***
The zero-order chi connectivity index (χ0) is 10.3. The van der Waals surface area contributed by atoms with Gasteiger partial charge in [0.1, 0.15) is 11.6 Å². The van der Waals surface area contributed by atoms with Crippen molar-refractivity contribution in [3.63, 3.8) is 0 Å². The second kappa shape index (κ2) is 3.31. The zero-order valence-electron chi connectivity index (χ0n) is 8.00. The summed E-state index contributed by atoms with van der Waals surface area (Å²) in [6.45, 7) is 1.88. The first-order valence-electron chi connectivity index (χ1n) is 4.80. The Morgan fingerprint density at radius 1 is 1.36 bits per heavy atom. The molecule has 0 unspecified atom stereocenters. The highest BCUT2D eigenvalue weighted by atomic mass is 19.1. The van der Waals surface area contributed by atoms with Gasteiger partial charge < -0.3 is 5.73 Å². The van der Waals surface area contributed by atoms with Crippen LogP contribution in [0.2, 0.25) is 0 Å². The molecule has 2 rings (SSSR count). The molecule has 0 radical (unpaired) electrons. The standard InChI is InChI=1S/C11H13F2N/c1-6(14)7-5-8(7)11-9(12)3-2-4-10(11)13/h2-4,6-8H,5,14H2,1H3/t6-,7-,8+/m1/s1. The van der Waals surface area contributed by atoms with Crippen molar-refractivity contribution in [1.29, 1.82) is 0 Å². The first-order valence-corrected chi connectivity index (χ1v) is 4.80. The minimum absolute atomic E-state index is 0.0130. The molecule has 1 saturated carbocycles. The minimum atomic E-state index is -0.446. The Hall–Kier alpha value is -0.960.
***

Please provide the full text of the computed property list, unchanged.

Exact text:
The zero-order chi connectivity index (χ0) is 10.3. The van der Waals surface area contributed by atoms with Gasteiger partial charge in [0.1, 0.15) is 11.6 Å². The van der Waals surface area contributed by atoms with Crippen molar-refractivity contribution in [3.63, 3.8) is 0 Å². The second kappa shape index (κ2) is 3.31. The zero-order valence-electron chi connectivity index (χ0n) is 8.00. The summed E-state index contributed by atoms with van der Waals surface area (Å²) in [6.45, 7) is 1.88. The first-order valence-electron chi connectivity index (χ1n) is 4.80. The Morgan fingerprint density at radius 1 is 1.36 bits per heavy atom. The molecule has 0 unspecified atom stereocenters. The highest BCUT2D eigenvalue weighted by atomic mass is 19.1. The van der Waals surface area contributed by atoms with Gasteiger partial charge < -0.3 is 5.73 Å². The van der Waals surface area contributed by atoms with Crippen LogP contribution in [0.2, 0.25) is 0 Å². The molecule has 2 rings (SSSR count). The molecule has 0 radical (unpaired) electrons. The standard InChI is InChI=1S/C11H13F2N/c1-6(14)7-5-8(7)11-9(12)3-2-4-10(11)13/h2-4,6-8H,5,14H2,1H3/t6-,7-,8+/m1/s1. The van der Waals surface area contributed by atoms with Crippen molar-refractivity contribution in [1.29, 1.82) is 0 Å². The first-order valence-corrected chi connectivity index (χ1v) is 4.80. The minimum absolute atomic E-state index is 0.0130. The molecule has 1 saturated carbocycles. The minimum atomic E-state index is -0.446. The Hall–Kier alpha value is -0.960.